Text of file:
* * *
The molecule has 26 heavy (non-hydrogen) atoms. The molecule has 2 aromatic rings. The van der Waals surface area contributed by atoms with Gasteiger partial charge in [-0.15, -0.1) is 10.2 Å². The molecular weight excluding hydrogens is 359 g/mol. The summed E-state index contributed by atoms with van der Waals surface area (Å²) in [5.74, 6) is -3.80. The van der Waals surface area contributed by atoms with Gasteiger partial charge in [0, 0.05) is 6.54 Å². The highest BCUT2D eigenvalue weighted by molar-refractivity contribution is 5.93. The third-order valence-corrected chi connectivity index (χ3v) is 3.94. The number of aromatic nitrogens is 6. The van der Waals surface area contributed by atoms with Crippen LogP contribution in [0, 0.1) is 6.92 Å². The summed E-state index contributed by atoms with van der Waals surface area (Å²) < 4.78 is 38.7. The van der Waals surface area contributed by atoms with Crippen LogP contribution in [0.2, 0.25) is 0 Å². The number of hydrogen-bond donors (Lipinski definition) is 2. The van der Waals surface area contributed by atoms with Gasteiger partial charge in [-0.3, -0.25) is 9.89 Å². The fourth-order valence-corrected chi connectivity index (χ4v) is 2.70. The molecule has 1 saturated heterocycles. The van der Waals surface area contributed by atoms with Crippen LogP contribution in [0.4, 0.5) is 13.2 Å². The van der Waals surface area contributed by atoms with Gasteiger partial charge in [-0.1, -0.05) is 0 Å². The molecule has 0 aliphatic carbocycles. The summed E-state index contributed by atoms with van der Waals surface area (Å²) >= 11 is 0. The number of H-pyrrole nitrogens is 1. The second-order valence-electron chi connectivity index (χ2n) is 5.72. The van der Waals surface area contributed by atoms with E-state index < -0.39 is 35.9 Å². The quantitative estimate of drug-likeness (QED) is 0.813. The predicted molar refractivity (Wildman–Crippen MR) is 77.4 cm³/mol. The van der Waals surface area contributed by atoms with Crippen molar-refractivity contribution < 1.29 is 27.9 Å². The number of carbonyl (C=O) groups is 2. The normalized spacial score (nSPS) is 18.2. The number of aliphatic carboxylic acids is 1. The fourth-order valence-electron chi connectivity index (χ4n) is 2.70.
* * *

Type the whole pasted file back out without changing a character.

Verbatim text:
The molecule has 26 heavy (non-hydrogen) atoms. The molecule has 2 aromatic rings. The van der Waals surface area contributed by atoms with Gasteiger partial charge in [-0.15, -0.1) is 10.2 Å². The molecular weight excluding hydrogens is 359 g/mol. The summed E-state index contributed by atoms with van der Waals surface area (Å²) in [5.74, 6) is -3.80. The van der Waals surface area contributed by atoms with Gasteiger partial charge in [0, 0.05) is 6.54 Å². The highest BCUT2D eigenvalue weighted by molar-refractivity contribution is 5.93. The third-order valence-corrected chi connectivity index (χ3v) is 3.94. The number of aromatic nitrogens is 6. The van der Waals surface area contributed by atoms with Crippen LogP contribution in [0, 0.1) is 6.92 Å². The summed E-state index contributed by atoms with van der Waals surface area (Å²) < 4.78 is 38.7. The van der Waals surface area contributed by atoms with Crippen LogP contribution in [0.2, 0.25) is 0 Å². The number of hydrogen-bond donors (Lipinski definition) is 2. The van der Waals surface area contributed by atoms with Gasteiger partial charge in [-0.3, -0.25) is 9.89 Å². The fourth-order valence-corrected chi connectivity index (χ4v) is 2.70. The molecule has 1 saturated heterocycles. The van der Waals surface area contributed by atoms with Crippen LogP contribution in [0.4, 0.5) is 13.2 Å². The van der Waals surface area contributed by atoms with Gasteiger partial charge in [-0.1, -0.05) is 0 Å². The molecule has 0 aliphatic carbocycles. The summed E-state index contributed by atoms with van der Waals surface area (Å²) >= 11 is 0. The number of H-pyrrole nitrogens is 1. The second-order valence-electron chi connectivity index (χ2n) is 5.72. The van der Waals surface area contributed by atoms with E-state index < -0.39 is 35.9 Å². The quantitative estimate of drug-likeness (QED) is 0.813. The predicted molar refractivity (Wildman–Crippen MR) is 77.4 cm³/mol. The van der Waals surface area contributed by atoms with Crippen molar-refractivity contribution < 1.29 is 27.9 Å². The number of carbonyl (C=O) groups is 2. The normalized spacial score (nSPS) is 18.2. The number of aliphatic carboxylic acids is 1. The fourth-order valence-electron chi connectivity index (χ4n) is 2.70.